Their Thanksgiving dinner would likely entail: Everything would probably start out hunky-dory, which would make the resulting outburst—broken plates, shouting, a cool-down cigarette outside—all the more painful.
The family: The Nelsons.
Where you know them from: Paul Feig’s deliciously campy thriller, A Simple Favor.
Why they’re dysfunctional: A boss lady with an enigmatic past and a proclivity for blazers, Emily Nelson disappears, leaving her husband and young son. Thus jumpstarts a plot involving mansion arson, sibling murder, a life insurance policy, psychosexual manipulation, a torrid affair with Henry Golding and general disregard for the health and well-being of children. Oh, and fabulous gravestone martinis.
Their Thanksgiving dinner would likely entail: A take-out turkey from Whole Foods, several vodka martinis and hot sex that may or may not involve a handgun.
The family: Lily, Mark and Cynthia (surname not given).
Where you know them from: The icy teen psychodrama, Thoroughbreds.
Why they’re dysfunctional: Lily, the daughter, hatches a plan to kill her cruel (if not evil) stepfather, Mark, who wishes to send her away to boarding school. When the aspirational hustler she blackmails into doing the job fails to muster the necessary nerve, she takes matters into her own hands. A disturbing thud and blood on expensive white clothes ensue.
Their Thanksgiving dinner would likely entail: The cool, trill sounds of silverware clinking and scratching in the quietude of a hollow mansion.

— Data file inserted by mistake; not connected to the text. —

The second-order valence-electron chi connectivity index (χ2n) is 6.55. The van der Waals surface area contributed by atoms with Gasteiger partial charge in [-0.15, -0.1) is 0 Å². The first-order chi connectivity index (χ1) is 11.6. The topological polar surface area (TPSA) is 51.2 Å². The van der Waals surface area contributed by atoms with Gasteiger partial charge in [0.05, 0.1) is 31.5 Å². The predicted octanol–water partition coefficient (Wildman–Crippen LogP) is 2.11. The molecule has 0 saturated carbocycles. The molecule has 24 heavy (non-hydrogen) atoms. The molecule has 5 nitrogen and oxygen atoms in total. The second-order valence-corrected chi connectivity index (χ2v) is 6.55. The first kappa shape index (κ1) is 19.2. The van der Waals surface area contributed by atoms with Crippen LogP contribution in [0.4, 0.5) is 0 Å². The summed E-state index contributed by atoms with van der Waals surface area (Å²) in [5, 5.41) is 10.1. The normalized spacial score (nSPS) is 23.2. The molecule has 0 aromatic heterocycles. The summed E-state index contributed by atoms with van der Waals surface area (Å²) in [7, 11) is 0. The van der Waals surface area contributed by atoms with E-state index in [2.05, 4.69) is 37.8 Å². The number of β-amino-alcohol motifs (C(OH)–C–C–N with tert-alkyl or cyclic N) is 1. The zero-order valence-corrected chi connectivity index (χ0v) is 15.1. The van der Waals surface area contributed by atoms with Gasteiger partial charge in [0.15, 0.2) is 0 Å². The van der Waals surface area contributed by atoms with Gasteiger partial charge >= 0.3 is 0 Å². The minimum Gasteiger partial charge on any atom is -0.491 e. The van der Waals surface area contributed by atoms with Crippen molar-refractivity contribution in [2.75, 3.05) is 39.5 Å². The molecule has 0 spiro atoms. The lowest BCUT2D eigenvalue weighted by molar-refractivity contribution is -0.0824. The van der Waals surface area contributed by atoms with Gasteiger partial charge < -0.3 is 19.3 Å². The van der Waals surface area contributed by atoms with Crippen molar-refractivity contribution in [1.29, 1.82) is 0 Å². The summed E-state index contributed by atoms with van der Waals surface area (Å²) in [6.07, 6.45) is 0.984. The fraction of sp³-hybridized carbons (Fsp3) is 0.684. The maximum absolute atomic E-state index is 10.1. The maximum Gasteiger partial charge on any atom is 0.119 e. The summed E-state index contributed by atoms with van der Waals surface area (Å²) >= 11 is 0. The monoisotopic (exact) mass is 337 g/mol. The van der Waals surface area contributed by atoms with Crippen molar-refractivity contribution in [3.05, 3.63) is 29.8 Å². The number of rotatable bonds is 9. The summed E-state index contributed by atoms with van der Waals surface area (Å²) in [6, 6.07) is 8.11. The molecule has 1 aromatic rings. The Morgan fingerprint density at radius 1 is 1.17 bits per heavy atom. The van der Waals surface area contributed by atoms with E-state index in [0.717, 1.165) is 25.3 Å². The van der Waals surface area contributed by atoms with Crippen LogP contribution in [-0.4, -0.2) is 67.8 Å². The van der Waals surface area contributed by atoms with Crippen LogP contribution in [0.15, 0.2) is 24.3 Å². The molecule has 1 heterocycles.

The family: The Crains.
Where you know them from: The Haunting of Hill House.
Why they’re dysfunctional: There is the issue, of course, of Hill House—an evil structure that, when the five Crains were children, haunted the bejesus out of them, forced their mother to suicide and turned them against their father. But it’s the very real world trauma and grief that lingers afterwards—causing Luke to become a heroin addict, driving Shirley to thinly-veiled perfectionism, forcing Stephen to question the sanity of his siblings—which lies at the root of their true dysfunction. Also: the very real world ghosts that won’t leave them the fuck alone. That, too.
Their Thanksgiving dinner would likely entail: Petty arguments over the royalties from Stephen’s exploitative Hill House book and periodic appearances of the ghostly Crain matriarch, looming in the background in a tattered nightgown, watching, with a mixture of affection and disgust, as her family totally butchers her stuffing recipe.